I enjoyed the short film Speaking of the Vulgar – where Hussein Chalayan proves himself to be a dab hand at academic psycho reflection – as various international designers discuss vulgarity with Judith Clark the exhibition’s curator. They mainly seem a bit perplexed by the topic. I loved Stephen Jones’ contribution where he sees vulgarity as the spice, the salt and pepper in our food. Our food would be very dull without it. If he means experimentation, pushing the boundaries, playfulness, sexual allure, naughtiness and daring – I am with him. This is what fashion brings us – never just a way to clothe our bodies.

Basically this exhibition is too clever by half, in my view. The language and words are always pregnant with double meanings. The asides are too frequent and there to impress. The museum and concept of exhibition is problematised and dissected. For example “Fashion extends the body’s reach – its daring – and manages the distance between the viewer and the viewed”. Um, yes, but sort of so what?

However it is completely saved by the clothes which are marvellous, thrilling, entertaining and interesting. It cost me £12 to get in, but for me, it was worth every penny. Fascinating business, Fashion.

12 Responses

  1. I got an email for this and would love a visit but can’t imagine how it will fit. Thanks for your opinion on the exhibition – it looks very appealing.
    Incidentally I love the yellow Chanel coat with the fabulous lining and would definitely wear it!

    • Yes I liked it too. I love blouses and jacket linings in the same fabric. You could carry off these strong colours I think Kim.

  2. it looks fascinating. I am currently pinning emboidery to my pin boards- like the Galliano wedding dress, that personally I would never wear, but adore how it looks on others (but not fully able to buy into the big fat gypsy wedding dress yet – was any of this referenced or would it be seen as a bit of a sub-set?)……I liked your photo of the vulgar at the beginning, I am always amazed at how fit of clothes is judged by some currently, where I would see it as just too small (the way some skirts are worn that all curves from navel to thigh are very obvious)…….but then life would be incredibly boring without the variety

  3. Just listening to Woman’s Hour discussion on this as I read your blog…for me class is a key construct in the meaning of vulgar. A confident superior bourgeois person can use it to dissociate herself (from such as skinny jean lady). My working class mother would use the word common in a similar way. Taste is also dancing with ‘nice’ for you isn’t it? I also think the exhibits look irresistible and I shall be going a.s.a .p. thanks to your taste-r 😚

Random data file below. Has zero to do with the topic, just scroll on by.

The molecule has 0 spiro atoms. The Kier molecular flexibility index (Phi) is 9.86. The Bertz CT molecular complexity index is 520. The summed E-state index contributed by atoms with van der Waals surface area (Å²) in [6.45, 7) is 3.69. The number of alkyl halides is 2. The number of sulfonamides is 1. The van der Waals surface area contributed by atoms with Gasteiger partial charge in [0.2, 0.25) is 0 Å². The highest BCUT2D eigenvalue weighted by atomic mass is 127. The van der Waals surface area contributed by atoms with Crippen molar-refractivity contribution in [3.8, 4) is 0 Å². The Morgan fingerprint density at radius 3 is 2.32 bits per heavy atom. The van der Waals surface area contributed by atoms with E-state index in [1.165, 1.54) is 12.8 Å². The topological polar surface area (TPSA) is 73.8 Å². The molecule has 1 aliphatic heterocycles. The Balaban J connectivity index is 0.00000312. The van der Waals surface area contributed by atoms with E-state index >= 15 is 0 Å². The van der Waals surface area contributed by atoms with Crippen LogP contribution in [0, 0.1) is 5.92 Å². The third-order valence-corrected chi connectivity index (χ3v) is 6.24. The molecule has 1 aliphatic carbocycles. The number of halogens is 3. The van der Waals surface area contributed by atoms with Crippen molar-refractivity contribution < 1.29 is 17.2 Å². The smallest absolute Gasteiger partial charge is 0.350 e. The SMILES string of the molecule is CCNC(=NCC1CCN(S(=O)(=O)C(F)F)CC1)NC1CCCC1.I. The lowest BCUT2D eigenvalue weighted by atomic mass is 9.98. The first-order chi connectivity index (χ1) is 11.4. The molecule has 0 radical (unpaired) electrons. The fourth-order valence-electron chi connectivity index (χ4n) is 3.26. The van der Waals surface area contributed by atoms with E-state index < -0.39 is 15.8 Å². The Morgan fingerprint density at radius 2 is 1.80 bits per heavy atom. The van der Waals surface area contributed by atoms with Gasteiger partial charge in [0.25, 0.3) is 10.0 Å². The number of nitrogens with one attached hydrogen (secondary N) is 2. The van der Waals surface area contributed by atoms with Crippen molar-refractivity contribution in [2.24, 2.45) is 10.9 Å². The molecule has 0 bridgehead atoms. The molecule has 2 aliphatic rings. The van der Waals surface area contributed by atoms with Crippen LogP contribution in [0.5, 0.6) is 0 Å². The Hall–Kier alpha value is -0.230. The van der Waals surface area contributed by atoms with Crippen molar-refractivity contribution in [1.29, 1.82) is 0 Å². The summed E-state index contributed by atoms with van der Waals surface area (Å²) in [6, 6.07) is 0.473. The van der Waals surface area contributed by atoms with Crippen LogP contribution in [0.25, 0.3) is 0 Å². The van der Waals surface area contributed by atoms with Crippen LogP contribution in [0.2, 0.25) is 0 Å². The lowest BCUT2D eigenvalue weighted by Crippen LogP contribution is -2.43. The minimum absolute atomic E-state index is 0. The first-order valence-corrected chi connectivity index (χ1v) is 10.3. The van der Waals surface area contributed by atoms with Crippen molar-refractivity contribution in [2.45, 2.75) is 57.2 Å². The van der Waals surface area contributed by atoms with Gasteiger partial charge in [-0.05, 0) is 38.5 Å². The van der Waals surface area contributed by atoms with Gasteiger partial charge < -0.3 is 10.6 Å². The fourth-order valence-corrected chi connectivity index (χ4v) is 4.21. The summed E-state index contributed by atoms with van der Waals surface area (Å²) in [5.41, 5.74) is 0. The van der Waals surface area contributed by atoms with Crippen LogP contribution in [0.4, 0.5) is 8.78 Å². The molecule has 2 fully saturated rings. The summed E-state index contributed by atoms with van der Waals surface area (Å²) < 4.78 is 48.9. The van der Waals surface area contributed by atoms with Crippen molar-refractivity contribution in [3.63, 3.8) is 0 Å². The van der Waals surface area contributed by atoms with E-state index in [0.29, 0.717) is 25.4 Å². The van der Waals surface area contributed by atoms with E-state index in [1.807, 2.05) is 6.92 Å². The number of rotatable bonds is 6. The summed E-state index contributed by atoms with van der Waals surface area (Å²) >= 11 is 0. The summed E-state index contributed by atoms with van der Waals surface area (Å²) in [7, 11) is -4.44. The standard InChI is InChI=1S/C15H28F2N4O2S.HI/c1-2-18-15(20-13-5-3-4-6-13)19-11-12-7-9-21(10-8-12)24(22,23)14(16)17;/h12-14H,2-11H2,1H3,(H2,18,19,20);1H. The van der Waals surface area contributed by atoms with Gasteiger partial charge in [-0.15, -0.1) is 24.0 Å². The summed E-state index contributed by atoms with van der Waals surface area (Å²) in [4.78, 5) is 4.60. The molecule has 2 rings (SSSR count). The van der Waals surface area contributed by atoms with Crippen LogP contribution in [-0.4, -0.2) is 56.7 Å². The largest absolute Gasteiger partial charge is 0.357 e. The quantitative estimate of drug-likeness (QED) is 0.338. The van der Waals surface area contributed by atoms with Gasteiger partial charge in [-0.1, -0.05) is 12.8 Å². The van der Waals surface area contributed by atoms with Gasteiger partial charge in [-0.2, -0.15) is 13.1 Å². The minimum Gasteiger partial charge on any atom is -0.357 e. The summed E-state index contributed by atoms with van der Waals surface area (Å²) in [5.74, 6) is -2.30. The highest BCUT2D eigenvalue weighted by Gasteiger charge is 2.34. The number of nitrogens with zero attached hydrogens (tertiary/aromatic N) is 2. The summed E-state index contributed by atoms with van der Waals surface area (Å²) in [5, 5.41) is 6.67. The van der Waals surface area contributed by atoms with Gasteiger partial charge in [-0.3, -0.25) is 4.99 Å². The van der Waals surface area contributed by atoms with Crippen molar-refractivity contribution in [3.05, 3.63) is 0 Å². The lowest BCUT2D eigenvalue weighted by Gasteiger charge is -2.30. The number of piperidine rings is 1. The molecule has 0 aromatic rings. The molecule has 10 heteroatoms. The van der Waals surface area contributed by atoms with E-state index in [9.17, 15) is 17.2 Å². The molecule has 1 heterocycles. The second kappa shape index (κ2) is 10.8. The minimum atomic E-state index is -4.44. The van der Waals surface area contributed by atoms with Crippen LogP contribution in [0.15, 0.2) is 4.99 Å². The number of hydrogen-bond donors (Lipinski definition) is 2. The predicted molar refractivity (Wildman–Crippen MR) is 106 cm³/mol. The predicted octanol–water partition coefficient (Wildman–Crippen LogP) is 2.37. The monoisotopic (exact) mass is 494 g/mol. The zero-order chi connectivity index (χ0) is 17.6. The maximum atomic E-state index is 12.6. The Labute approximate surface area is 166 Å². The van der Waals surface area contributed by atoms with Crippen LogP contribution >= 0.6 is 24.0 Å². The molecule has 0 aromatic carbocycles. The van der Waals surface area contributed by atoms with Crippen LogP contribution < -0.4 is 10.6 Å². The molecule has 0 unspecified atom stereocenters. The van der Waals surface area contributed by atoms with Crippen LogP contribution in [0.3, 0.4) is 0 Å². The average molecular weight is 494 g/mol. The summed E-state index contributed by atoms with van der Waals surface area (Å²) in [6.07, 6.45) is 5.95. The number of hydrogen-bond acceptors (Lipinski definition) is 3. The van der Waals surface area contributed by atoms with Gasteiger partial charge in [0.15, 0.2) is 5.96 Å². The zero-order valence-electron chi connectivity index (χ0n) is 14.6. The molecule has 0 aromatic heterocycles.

• Thank you for noting that I use nice as tasteful – yes I guess that is what I mean. I like to think I can appreciate designs that I would never wear myself. I also try to appreciate things that I don’t like, ie not my taste, yet I still see the point and artistry in them.

  4. I too use those same 4 categories for judging clothes, Kate! We can admire the idea and thoughts and hours of labor that go into the weird and wonderful but never have to wear it (or afford it). If a garment reads, “Hello Sailor” and crosses over into hoochie mama territory…it is tasteless. If a garment is so innovative that we remember it for decades…well that is truly a work of art and genius albeit not wearable either. Spice is right…we need the bizarre to shake us up and “foreground” us that fashion is not dead, just snoozing. Thank you for sharing for those of us 6000 miles from such exhibits!

  5. I went to visit this just yesterday – it was exhausting! Trying to wrap my head around the interpretations and explanations and wondering if all of the designers had put as much thought into the designing of said vulgar pieces as was put into the deconstruction of them for the exhibit; I wondered if Pam Hogg, for example, may have just fancied using a bit of toile de jouy because she liked it. Enjoyed it though, very much, although, unlike the unwearable but exquisite work of the Galliano, Westwood and Lacroix pieces in the big fat Show Off room, I thought the more wearable Chanel in the shopping mall all looked a bit disappointing in the “flesh” – a bit bobbled and worn. The feature I remember most about the reporting of that supermarket show was that the audience was encouraged to go help themselves to goods – some even fighting over items – only to have security guards tell them as they left that they could not leave the building with those goods. Not sure if that was all just a part of the show, or if humiliation of your audience might be considered vulgar, or if it merely demonstrates that the audience can be made to behave as if they are? Thought provoking in any case.